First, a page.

Later that day, I decided to go to the Safer Space for People of Color room. I cannot express how grateful I am that such a space exists for People of Color. Everyone in the room was friendly, welcoming, and supportive. People use the space to vent about anything, not just about the experiences they’re having at the Con. One night, I was talking to a couple of people about the “dark chocolate” remark I heard at the Star Wars panel. I also expressed how I often get worried about being critical of Star Wars (which is my favorite movie series of all time, by the way) because there’s a perception that if you critique something, then it must mean you hate it. One person in the room immediately said, “Oh, that’s such a White attitude.” And I was like, “Yes! It so is.” We had discussions about the metaphorical minorities panel and all of the sci-fi/fantasy movies that appropriate the struggles of People of Color, LGBTQ people, and other marginalized communities, and depict White people as being the most persecuted group. Someone in the space also mentioned how she felt Furiosa from Mad Max: Fury Road should have been an Indigenous woman due to how disappearances of Indigenous women and other Women of Color are still prevalent today. All in all, it felt great to have these discussions with people who understand that just because you’re critical of something, it doesn’t mean you “hate” it (And of course, I did talk about certain movies and TV shows I hate too!). I think having such spaces where people can vent freely and not worry about being judged, silenced, or marginalized is a radical act.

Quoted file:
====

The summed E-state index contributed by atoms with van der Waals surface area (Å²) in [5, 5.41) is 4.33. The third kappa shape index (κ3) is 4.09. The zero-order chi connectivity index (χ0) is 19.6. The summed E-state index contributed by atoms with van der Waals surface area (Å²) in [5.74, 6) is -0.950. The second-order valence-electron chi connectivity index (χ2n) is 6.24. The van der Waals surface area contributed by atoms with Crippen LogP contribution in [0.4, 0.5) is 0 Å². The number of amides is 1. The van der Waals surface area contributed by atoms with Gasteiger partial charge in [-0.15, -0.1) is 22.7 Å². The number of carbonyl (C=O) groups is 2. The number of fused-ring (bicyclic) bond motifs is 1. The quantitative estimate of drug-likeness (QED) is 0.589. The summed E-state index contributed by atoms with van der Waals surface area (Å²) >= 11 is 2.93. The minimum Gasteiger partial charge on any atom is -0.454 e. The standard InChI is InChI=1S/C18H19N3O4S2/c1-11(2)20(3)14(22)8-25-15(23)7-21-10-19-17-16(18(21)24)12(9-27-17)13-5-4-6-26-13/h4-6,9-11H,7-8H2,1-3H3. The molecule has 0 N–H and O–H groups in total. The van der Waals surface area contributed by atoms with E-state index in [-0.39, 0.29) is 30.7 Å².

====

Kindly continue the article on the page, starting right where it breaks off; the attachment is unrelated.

Frequent readers of my blog may know this already, but I am not used to being around a lot of People of Color due to the demographics of where I live, work, and study. Being the only person of color and only Muslim in the workplace or classroom is a norm I’ve experienced all of my life. At the Safe Space for People of Color room, when I introduced myself to people, everyone made a genuine effort in learning how to pronounce my name correctly. That meant a lot to me. I’m so used to the opposite, where White people won’t make an effort to learn. I worked 5 years in a workplace where one of my White managers refused to address me by my name because, “It’s too hard!” (yet she knew how to pronounce “Hydrochlorothiazide”). Of course, there are White folks and People of Color that I meet in my everyday life that are better at this, but I didn’t have any anxiety about introducing myself at the Safer Space for PoC at WisCon.
There was also a dinner for People of Color on one of the nights. Across the PoC dinner room was the dinner provided by the main Con. As you can imagine, all of the White folks were lined up for that dinner, but as a friend and I were walking by, we heard a couple of White people complaining about how there was a PoC dinner. One of them even said, “I’m transparent, does that count as a color?” Ha Ha. Get it? Because transparent is… Yeah. My friend and I looked at each other and were like, “Did you just hear that?” As I mentioned earlier, this was my first WisCon, so I was unaware of the work that went into getting safe space for People of Color. My friend informed me about how WisCon has been changing and becoming more inclusive over the years, and how there has been resistance to these changes, especially from the older generation of White attendees. I heard more People of Color mention this in conversations.